Talk on race, democracy ‘gives hope’

Talk on race, democracy ‘gives hope’

By Maggie Cassidy

American individuals need to form their own personal identities, Dr. Cornel West said in a lecture at Blackman Auditorium Thursday night.

“There’s no future of American democracy without raising those questions about what it is to be human,” said West, a professor of religion and African-American Studies at Princeton University and the author of 17 books. His latest book is “Race Matters.”

Hundreds of students from Northeastern, Boston and the surrounding region attended the lecture, along with professors and community members who turned out to hear West’s ideas on race, oppression and democracy. His theories, which he has formulated and expressed since the 1970s, stem from Baptism, transcendentalism, socialism and pragmatism, he said.

“When I hear people like him speak, he gives hope,” said DuJuan Chowning, a freshman communications major. “Especially being a minority in an institution where there’s not a lot of faces that look like me, he gives me hope to keep on pushing and to strive for greatness. To see someone up there who speaks so profoundly, it lets you know that you can accomplish something.”

West urged the audience to “locate yourself in a narrative larger than you” and ask questions like, “What kind of human do I want to be?”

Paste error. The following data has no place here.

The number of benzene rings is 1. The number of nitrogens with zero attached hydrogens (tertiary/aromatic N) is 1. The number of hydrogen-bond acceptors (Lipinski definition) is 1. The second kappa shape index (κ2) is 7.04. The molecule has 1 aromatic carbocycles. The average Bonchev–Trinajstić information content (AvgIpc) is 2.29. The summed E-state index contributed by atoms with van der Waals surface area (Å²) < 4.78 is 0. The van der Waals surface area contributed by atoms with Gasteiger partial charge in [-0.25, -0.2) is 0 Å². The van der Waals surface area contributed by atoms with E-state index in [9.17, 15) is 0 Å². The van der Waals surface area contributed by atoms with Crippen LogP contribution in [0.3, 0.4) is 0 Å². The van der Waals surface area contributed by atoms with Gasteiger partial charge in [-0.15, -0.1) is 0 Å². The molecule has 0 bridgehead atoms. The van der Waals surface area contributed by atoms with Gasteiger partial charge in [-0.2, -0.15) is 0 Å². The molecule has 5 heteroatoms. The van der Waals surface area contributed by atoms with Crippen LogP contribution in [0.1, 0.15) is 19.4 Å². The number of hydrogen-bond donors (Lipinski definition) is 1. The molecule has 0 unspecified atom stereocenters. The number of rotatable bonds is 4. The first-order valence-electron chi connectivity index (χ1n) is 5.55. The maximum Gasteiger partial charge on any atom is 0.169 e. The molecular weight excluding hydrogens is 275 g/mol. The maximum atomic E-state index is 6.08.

He said these questions were especially important during “serious times” in places like Boston, where killings – particularly among minorities – are on the rise.

He also spoke of the “246 years of social death known as American slavery” and the disadvantages the time period caused for many blacks today, saying some racial problems still exist.

“White supremacists intimidate [minorities] so they remain deferential to the powers that be,” he said, a process he termed “niggerization.”

But he urged the repressed not to give up hope, saying hope is the key to the “deniggerization” and independence of the black community. He suggested minorities express themselves through new outlets like hip-hop, and applauded artists like Erykah Badu and Talib Kweil for using music for deep messages, not just good beats.

“He didn’t try to downplay our youth,” Chowning said. “He didn’t try to say that it’s bad – he embraced it, but incorporated stuff from the past to let us know we’re OK.”

Lassandra Smith, a freshman business major, agreed with Chowning.

“I love how he acknowledged the greatness of hip-hop and how much of a genius Nas is,” she said, referring to this year’s Springfest concert headliner.

West distinguished greatness from success, and said democracy cannot survive on the latter alone.

He said success is “too narrow and limited” to thrive on, and pointed to figures like Ghandi, Malcolm X and Harriet Tubman as examples of greatness saying even though they were “broke as the Ten Commandments,” they served causes bigger than themselves.

“He talked about democracy, about the reality in America,” said freshman Randell Dauda, a criminal justice major. “It’s not just about being black or about the past, but he talks about things going on right now.”

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